Institute of Fundraising chief Peter Lewis unveils manifesto calling for better Gift Aid regime

If You Don't Ask, You Don't Get, unveiled at the IoF national convention, also says the next government should try to make legacy gifts to charity a social norm

Peter Lewis
Peter Lewis

The Institute of Fundraising has called on the next government to improve the way that Gift Aid works and help to make legacy gifts to charities a social norm.

The IoF’s election manifesto, called If You Don’t Ask, You Don’t Get, was unveiled by chief executive Peter Lewis at the umbrella body’s national convention in London today.

The manifesto urges political parties to remove the requirement for charities to be registered for Gift Aid in order to make claims under the Gift Aid Small Donations Scheme, which the IoF believes would allow smaller charities to benefit from the tax incentive.

The GASDS, which was introduced last year, provides a Gift Aid-like relief on up to £5,000 of small cash donations each year, without the need for individual paperwork.

The IoF manifesto says that the amount charities can reclaim by means of a top-up payment under the GASDS should be doubled from £1,250 to at least £2,500 and should include non-cash donations.

Other suggestions for improving the effectiveness of Gift Aid include shortening the Gift Aid declaration, extending the carry-back rules – where people can choose to carry back Gift Aid relief – from a year to four years, and ensuring Gift Aid can be easily claimed on digital and micro-donations.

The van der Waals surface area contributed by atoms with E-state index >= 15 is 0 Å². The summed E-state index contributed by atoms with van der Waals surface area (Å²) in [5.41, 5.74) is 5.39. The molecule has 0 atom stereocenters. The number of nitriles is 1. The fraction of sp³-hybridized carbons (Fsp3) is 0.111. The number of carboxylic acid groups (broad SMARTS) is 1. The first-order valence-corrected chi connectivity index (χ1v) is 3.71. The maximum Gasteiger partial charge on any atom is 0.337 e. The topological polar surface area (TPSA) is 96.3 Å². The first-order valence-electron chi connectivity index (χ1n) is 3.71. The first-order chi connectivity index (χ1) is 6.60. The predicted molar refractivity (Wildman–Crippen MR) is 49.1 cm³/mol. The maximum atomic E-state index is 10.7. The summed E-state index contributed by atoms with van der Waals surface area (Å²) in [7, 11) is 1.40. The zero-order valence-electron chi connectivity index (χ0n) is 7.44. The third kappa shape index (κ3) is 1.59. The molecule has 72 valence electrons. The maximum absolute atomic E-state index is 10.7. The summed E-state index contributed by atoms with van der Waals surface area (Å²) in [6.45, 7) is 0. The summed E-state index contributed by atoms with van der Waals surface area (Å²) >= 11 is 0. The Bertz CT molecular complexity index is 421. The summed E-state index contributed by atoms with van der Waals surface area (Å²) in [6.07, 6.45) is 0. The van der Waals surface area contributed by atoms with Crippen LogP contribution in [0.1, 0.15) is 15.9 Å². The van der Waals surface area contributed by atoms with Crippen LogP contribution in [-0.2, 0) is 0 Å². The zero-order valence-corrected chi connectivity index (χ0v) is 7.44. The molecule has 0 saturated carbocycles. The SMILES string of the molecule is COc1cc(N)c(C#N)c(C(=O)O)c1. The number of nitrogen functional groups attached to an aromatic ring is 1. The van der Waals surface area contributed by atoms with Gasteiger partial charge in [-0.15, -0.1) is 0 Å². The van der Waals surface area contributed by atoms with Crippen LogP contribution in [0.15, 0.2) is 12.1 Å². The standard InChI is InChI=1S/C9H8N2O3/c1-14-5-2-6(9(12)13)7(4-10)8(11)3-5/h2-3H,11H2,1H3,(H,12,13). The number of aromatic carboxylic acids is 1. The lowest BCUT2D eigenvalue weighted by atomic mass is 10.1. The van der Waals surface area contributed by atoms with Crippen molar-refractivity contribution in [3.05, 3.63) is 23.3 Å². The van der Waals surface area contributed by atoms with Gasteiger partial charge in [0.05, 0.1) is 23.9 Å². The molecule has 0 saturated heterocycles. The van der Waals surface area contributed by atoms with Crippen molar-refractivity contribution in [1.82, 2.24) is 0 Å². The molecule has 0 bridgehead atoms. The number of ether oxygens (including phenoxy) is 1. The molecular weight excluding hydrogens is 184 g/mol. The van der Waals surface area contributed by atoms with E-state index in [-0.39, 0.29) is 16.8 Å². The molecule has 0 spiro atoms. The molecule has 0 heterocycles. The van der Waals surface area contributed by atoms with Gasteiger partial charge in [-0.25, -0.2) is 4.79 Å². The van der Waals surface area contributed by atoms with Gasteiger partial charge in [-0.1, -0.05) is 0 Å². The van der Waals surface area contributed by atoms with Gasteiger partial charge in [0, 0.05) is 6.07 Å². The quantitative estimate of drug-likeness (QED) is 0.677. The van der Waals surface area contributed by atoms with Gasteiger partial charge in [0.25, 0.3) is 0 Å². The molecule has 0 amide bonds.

The manifesto also calls on the next government to work with solicitors and will writers to make it more common for people to leave charitable legacies in their wills.

The manifesto comes after a study last year conducted by the Behavioural Insights Team, the so-called nudge unit, found that three times as many people in the UK would leave charitable gifts if their solicitors were to remind them to consider the option.

The IoF’s last manifesto, launched in 2010, also urged politicians to take action on charitable legacies and increase the proportion of people leaving them from 7 per cent to 11 per cent.

In its latest manifesto, the IoF is also calling on the next government to increase the £10 limit currently imposed on text donations, to encourage all local authorities to enter into site-management agreements with the Public  Fundraising Regulatory Association and to provide funding for a small charities training programme to help small organisations to diversify and increase their income streams.

Last month, Lewis highlighted his three priorities of the manifesto at the Payroll Giving Conference held at the Home Office.

They included asking society lottery tickets to be eligible for Gift Aid, for charities running lotteries to have three years rather than one to make their minimum percentage contributions and a reversal of corporate gift aid so that charities rather than donor companies received the tax relief on the donated amounts.

Speaking at the convention today, Lewis said: "We believe that government could do more to help – both by helping to create a better environment to fundraise in, and by helping us build the capacity of small charities to fundraise.

"Whether it’s through looking at the legislation governing some forms of fundraising – for example, by reducing restrictions that surround society lotteries, supporting small charities to diversify and increase their income streams  or improving how the tax system works so that it better supports fundraising – we look forward to working constructively with the next government."

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